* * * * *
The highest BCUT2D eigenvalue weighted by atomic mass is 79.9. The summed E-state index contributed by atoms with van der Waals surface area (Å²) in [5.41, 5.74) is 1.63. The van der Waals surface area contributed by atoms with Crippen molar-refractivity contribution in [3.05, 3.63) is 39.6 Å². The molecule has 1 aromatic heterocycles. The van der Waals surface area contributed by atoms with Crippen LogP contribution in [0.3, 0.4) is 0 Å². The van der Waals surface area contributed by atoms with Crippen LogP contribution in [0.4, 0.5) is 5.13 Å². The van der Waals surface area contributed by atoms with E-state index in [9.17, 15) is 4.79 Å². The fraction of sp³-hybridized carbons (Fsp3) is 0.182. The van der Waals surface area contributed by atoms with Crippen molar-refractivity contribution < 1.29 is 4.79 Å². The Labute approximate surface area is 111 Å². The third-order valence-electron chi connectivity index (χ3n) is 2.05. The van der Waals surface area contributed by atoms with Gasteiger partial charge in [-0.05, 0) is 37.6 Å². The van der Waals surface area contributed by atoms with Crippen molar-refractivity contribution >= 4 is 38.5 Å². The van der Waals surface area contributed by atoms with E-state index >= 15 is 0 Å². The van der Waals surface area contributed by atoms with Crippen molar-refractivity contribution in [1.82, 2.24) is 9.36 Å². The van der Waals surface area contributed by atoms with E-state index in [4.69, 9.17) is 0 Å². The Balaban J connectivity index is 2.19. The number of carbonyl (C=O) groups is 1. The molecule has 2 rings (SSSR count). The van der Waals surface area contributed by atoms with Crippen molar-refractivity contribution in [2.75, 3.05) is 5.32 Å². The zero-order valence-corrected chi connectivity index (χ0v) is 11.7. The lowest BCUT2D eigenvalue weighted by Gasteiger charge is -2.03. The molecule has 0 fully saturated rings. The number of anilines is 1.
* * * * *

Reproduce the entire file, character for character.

The highest BCUT2D eigenvalue weighted by atomic mass is 79.9. The summed E-state index contributed by atoms with van der Waals surface area (Å²) in [5.41, 5.74) is 1.63. The van der Waals surface area contributed by atoms with Crippen molar-refractivity contribution in [3.05, 3.63) is 39.6 Å². The molecule has 1 aromatic heterocycles. The van der Waals surface area contributed by atoms with Crippen LogP contribution in [0.3, 0.4) is 0 Å². The van der Waals surface area contributed by atoms with Crippen LogP contribution in [0.4, 0.5) is 5.13 Å². The van der Waals surface area contributed by atoms with E-state index in [9.17, 15) is 4.79 Å². The fraction of sp³-hybridized carbons (Fsp3) is 0.182. The van der Waals surface area contributed by atoms with Crippen molar-refractivity contribution < 1.29 is 4.79 Å². The Labute approximate surface area is 111 Å². The third-order valence-electron chi connectivity index (χ3n) is 2.05. The van der Waals surface area contributed by atoms with Gasteiger partial charge in [-0.05, 0) is 37.6 Å². The van der Waals surface area contributed by atoms with Crippen molar-refractivity contribution >= 4 is 38.5 Å². The van der Waals surface area contributed by atoms with E-state index >= 15 is 0 Å². The van der Waals surface area contributed by atoms with Crippen molar-refractivity contribution in [1.82, 2.24) is 9.36 Å². The van der Waals surface area contributed by atoms with E-state index in [4.69, 9.17) is 0 Å². The Balaban J connectivity index is 2.19. The number of carbonyl (C=O) groups is 1. The molecule has 2 rings (SSSR count). The van der Waals surface area contributed by atoms with Crippen molar-refractivity contribution in [2.75, 3.05) is 5.32 Å². The zero-order valence-corrected chi connectivity index (χ0v) is 11.7. The lowest BCUT2D eigenvalue weighted by Gasteiger charge is -2.03. The molecule has 0 fully saturated rings. The number of anilines is 1.